Waterotor: A New Renewable Energy Source

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OTTAWA — The Waterotor, created in Canada by renowned technologist Fred Ferguson, is a rotating turbine device that sits in slow-moving water and collects power to generate electricity. It can operate in water speeds as low as two miles an hour. However, according to Scott Neil at the Royal Gazette, the “sweet spot” is in a current of around four miles per hour.

Waterotor Energy Solutions, the Canadian company responsible for the product, understands that accessible and affordable electricity is not always possible. This global issue affects 1.3 billion people today. Even those with electricity may have to depend on expensive, polluting fossil fuel generators for their power. Over 71 percent of earth’s surface is covered in slow-moving water, making many locations viable for using the Waterotor. Neil writes that “the Waterotor uses a rolling drum-like system to generate power by capturing the push of water. Mechanical energy from the rotating drum is converted into electrical energy through onboard generators.” The

Neil writes that “the Waterotor uses a rolling drum-like system to generate power by capturing the push of water. Mechanical energy from the rotating drum is converted into electrical energy through onboard generators.” The Waterotor can be placed virtually anywhere that has a current at, or faster than two miles per hour. It can be submerged within ocean currents, rivers and canals.The

The Waterotor achieves maximum torque resulting in a high coefficient of power. This design works better than propeller or wing-like blades, which require higher water speeds in order to match the same coefficient of power that the Waterotor achieves at two miles per hour.

In May 2016, Waterotor Energy Solutions revealed plans to manufacture Waterotors in Indonesia. If this plan comes to fruition, it will supply electricity to fishing villages on the more than 17,000 Indonesian islands. Another interested nation is the Philippines. A government group in the Philippines led by Manny Pacquiao, a Philippine congressman and winner of multiple world boxing titles, is venturing to build up to 2,000 Waterotors to bring the technology to the Philippines. Waterotor Energy Solutions also has agreements with the Federated States of Micronesia and a number of other Pacific Ocean jurisdictions.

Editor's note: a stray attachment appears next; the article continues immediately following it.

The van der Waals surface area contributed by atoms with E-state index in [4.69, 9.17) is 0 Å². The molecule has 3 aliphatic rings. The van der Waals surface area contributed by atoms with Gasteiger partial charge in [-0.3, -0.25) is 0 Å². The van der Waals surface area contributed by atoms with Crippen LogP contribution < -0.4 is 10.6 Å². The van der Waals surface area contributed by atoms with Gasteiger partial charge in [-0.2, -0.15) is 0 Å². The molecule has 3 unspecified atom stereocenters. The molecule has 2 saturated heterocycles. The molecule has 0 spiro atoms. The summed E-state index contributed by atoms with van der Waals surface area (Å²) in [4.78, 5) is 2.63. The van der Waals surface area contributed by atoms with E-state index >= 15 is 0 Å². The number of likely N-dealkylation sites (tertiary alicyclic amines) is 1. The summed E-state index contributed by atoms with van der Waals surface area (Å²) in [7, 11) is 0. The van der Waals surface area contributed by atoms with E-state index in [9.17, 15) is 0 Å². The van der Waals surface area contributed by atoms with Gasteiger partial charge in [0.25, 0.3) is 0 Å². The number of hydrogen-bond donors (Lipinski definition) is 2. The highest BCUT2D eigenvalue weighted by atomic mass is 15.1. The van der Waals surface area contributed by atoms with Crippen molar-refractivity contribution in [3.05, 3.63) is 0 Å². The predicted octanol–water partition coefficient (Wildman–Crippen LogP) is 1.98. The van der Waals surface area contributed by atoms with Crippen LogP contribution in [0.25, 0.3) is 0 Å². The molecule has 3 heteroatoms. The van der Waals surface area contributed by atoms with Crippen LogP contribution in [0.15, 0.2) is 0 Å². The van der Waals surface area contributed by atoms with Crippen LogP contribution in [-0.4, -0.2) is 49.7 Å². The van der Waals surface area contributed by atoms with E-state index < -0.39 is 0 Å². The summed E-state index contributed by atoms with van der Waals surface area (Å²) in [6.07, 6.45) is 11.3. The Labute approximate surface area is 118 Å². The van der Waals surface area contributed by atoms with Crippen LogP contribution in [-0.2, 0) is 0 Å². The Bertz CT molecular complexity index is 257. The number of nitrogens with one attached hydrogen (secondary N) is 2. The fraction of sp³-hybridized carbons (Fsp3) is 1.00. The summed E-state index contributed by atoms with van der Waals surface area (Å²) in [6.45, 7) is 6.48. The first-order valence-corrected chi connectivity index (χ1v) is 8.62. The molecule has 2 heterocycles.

The advantages of the Waterotor include that it operates in slow-moving water, and the abundance of slow-moving water make locations for the product seemingly endless. It is a mobile device, it does not require bottom fixtures or foundations, only simple anchoring. It can be designed as buoyant secured by anchors or designed to be heavier than water to be lowered from a bridge, barge, boat or buoy. t has structural integrity and a very high coefficient of power in output versus size. The Waterotor is environmentally friendly because it has no high-spinning blades and will not disrupt the fish. Finally, it is cost effective; it is simple to build and is a fully scalar device.

The Waterotor has the potential to bring electricity to 1.3 billion people worldwide that currently live without it. The invention provides a green solution by using the renewable resource flowing water.

Karyn Adams

Photo: Flickr

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About Author

Karyn Adams

Karyn lives in Erie, Pennsylvania. She studied Communications, Creative Writing and Spanish Language at John Carroll University in Cleveland, Ohio. Karyn studied abroad in Melbourne, Australia where she boxed with a kangaroo (and lost). After graduation she moved to Madrid, Spain and taught English in a primary school.

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